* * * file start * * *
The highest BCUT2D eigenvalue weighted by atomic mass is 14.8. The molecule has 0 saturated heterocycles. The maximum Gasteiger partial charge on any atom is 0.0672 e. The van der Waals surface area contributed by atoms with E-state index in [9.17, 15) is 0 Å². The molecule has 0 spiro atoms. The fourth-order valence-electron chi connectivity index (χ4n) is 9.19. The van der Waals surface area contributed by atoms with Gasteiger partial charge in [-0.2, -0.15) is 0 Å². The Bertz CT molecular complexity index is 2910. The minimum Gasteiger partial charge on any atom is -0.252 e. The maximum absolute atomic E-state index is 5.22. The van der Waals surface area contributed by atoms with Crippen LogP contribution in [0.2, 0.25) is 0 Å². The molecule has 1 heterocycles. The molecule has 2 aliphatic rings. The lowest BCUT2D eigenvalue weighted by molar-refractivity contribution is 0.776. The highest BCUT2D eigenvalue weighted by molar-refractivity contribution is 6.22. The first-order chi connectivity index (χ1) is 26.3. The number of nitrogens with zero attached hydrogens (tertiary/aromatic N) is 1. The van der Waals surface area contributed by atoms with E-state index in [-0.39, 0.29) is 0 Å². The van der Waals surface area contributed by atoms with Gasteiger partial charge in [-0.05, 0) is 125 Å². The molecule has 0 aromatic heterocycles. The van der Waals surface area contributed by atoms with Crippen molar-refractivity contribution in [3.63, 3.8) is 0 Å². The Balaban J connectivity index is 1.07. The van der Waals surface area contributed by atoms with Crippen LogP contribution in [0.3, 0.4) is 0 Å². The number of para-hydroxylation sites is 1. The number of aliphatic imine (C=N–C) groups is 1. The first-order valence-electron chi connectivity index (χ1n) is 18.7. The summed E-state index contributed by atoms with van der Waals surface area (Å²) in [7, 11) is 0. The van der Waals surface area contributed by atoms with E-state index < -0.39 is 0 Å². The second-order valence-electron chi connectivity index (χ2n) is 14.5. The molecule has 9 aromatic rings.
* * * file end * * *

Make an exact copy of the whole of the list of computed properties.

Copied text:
The highest BCUT2D eigenvalue weighted by atomic mass is 14.8. The molecule has 0 saturated heterocycles. The maximum Gasteiger partial charge on any atom is 0.0672 e. The van der Waals surface area contributed by atoms with E-state index in [9.17, 15) is 0 Å². The molecule has 0 spiro atoms. The fourth-order valence-electron chi connectivity index (χ4n) is 9.19. The van der Waals surface area contributed by atoms with Gasteiger partial charge in [-0.2, -0.15) is 0 Å². The Bertz CT molecular complexity index is 2910. The minimum Gasteiger partial charge on any atom is -0.252 e. The maximum absolute atomic E-state index is 5.22. The van der Waals surface area contributed by atoms with Crippen LogP contribution in [0.2, 0.25) is 0 Å². The molecule has 1 heterocycles. The molecule has 2 aliphatic rings. The lowest BCUT2D eigenvalue weighted by molar-refractivity contribution is 0.776. The highest BCUT2D eigenvalue weighted by molar-refractivity contribution is 6.22. The first-order chi connectivity index (χ1) is 26.3. The number of nitrogens with zero attached hydrogens (tertiary/aromatic N) is 1. The van der Waals surface area contributed by atoms with E-state index in [-0.39, 0.29) is 0 Å². The van der Waals surface area contributed by atoms with Gasteiger partial charge in [-0.05, 0) is 125 Å². The molecule has 0 aromatic heterocycles. The van der Waals surface area contributed by atoms with Crippen molar-refractivity contribution in [3.63, 3.8) is 0 Å². The Balaban J connectivity index is 1.07. The van der Waals surface area contributed by atoms with Crippen LogP contribution in [0.3, 0.4) is 0 Å². The number of para-hydroxylation sites is 1. The number of aliphatic imine (C=N–C) groups is 1. The first-order valence-electron chi connectivity index (χ1n) is 18.7. The summed E-state index contributed by atoms with van der Waals surface area (Å²) in [7, 11) is 0. The van der Waals surface area contributed by atoms with E-state index < -0.39 is 0 Å². The second-order valence-electron chi connectivity index (χ2n) is 14.5. The molecule has 9 aromatic rings.